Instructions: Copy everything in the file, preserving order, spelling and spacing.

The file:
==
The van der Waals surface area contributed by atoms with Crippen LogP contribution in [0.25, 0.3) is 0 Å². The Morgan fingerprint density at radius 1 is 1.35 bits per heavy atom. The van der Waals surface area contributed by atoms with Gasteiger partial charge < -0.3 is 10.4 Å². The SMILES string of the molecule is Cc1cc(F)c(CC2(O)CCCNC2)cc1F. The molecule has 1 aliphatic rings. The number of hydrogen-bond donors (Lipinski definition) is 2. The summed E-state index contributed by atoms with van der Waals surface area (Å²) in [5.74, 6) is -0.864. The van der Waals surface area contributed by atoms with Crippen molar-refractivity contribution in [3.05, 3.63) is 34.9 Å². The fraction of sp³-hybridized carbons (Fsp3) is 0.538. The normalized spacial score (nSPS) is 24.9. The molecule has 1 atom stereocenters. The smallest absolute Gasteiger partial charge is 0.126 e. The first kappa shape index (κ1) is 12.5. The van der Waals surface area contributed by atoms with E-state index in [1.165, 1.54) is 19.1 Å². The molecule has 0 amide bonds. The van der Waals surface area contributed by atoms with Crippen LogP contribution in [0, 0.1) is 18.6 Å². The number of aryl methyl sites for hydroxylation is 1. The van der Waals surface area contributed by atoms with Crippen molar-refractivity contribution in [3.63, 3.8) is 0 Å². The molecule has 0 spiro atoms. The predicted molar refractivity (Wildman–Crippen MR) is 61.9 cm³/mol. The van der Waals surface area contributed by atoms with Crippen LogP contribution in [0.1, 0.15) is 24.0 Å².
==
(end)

The van der Waals surface area contributed by atoms with Crippen LogP contribution in [0.25, 0.3) is 0 Å². The Morgan fingerprint density at radius 1 is 1.35 bits per heavy atom. The van der Waals surface area contributed by atoms with Gasteiger partial charge < -0.3 is 10.4 Å². The SMILES string of the molecule is Cc1cc(F)c(CC2(O)CCCNC2)cc1F. The molecule has 1 aliphatic rings. The number of hydrogen-bond donors (Lipinski definition) is 2. The summed E-state index contributed by atoms with van der Waals surface area (Å²) in [5.74, 6) is -0.864. The van der Waals surface area contributed by atoms with Crippen molar-refractivity contribution in [3.05, 3.63) is 34.9 Å². The fraction of sp³-hybridized carbons (Fsp3) is 0.538. The normalized spacial score (nSPS) is 24.9. The molecule has 1 atom stereocenters. The smallest absolute Gasteiger partial charge is 0.126 e. The first kappa shape index (κ1) is 12.5. The van der Waals surface area contributed by atoms with E-state index in [1.165, 1.54) is 19.1 Å². The molecule has 0 amide bonds. The van der Waals surface area contributed by atoms with Crippen LogP contribution in [0, 0.1) is 18.6 Å². The number of aryl methyl sites for hydroxylation is 1. The van der Waals surface area contributed by atoms with Crippen molar-refractivity contribution in [3.63, 3.8) is 0 Å². The molecule has 0 spiro atoms. The predicted molar refractivity (Wildman–Crippen MR) is 61.9 cm³/mol. The van der Waals surface area contributed by atoms with Crippen LogP contribution in [0.1, 0.15) is 24.0 Å².